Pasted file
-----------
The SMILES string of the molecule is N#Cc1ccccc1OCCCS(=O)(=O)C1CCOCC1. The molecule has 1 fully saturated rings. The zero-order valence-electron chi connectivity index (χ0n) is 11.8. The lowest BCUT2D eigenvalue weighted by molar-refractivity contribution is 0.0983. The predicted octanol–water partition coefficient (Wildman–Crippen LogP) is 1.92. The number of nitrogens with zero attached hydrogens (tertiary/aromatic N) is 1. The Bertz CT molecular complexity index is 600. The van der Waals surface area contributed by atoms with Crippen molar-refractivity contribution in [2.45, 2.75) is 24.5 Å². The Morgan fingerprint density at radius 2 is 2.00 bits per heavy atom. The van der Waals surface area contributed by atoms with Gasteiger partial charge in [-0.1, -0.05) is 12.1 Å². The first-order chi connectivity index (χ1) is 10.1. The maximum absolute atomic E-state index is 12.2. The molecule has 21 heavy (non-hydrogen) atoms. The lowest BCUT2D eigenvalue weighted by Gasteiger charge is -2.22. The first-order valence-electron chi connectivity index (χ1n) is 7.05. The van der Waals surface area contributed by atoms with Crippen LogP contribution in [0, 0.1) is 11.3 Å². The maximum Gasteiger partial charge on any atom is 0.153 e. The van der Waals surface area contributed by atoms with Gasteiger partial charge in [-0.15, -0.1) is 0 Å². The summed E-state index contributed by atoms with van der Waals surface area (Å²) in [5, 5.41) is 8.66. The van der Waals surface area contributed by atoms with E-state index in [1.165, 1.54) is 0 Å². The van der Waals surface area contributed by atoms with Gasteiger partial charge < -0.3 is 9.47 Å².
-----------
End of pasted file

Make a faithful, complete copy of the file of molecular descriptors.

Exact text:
The SMILES string of the molecule is N#Cc1ccccc1OCCCS(=O)(=O)C1CCOCC1. The molecule has 1 fully saturated rings. The zero-order valence-electron chi connectivity index (χ0n) is 11.8. The lowest BCUT2D eigenvalue weighted by molar-refractivity contribution is 0.0983. The predicted octanol–water partition coefficient (Wildman–Crippen LogP) is 1.92. The number of nitrogens with zero attached hydrogens (tertiary/aromatic N) is 1. The Bertz CT molecular complexity index is 600. The van der Waals surface area contributed by atoms with Crippen molar-refractivity contribution in [2.45, 2.75) is 24.5 Å². The Morgan fingerprint density at radius 2 is 2.00 bits per heavy atom. The van der Waals surface area contributed by atoms with Gasteiger partial charge in [-0.1, -0.05) is 12.1 Å². The first-order chi connectivity index (χ1) is 10.1. The maximum absolute atomic E-state index is 12.2. The molecule has 21 heavy (non-hydrogen) atoms. The lowest BCUT2D eigenvalue weighted by Gasteiger charge is -2.22. The first-order valence-electron chi connectivity index (χ1n) is 7.05. The van der Waals surface area contributed by atoms with Crippen LogP contribution in [0, 0.1) is 11.3 Å². The maximum Gasteiger partial charge on any atom is 0.153 e. The van der Waals surface area contributed by atoms with Gasteiger partial charge in [-0.15, -0.1) is 0 Å². The summed E-state index contributed by atoms with van der Waals surface area (Å²) in [5, 5.41) is 8.66. The van der Waals surface area contributed by atoms with E-state index in [1.165, 1.54) is 0 Å². The van der Waals surface area contributed by atoms with Gasteiger partial charge < -0.3 is 9.47 Å².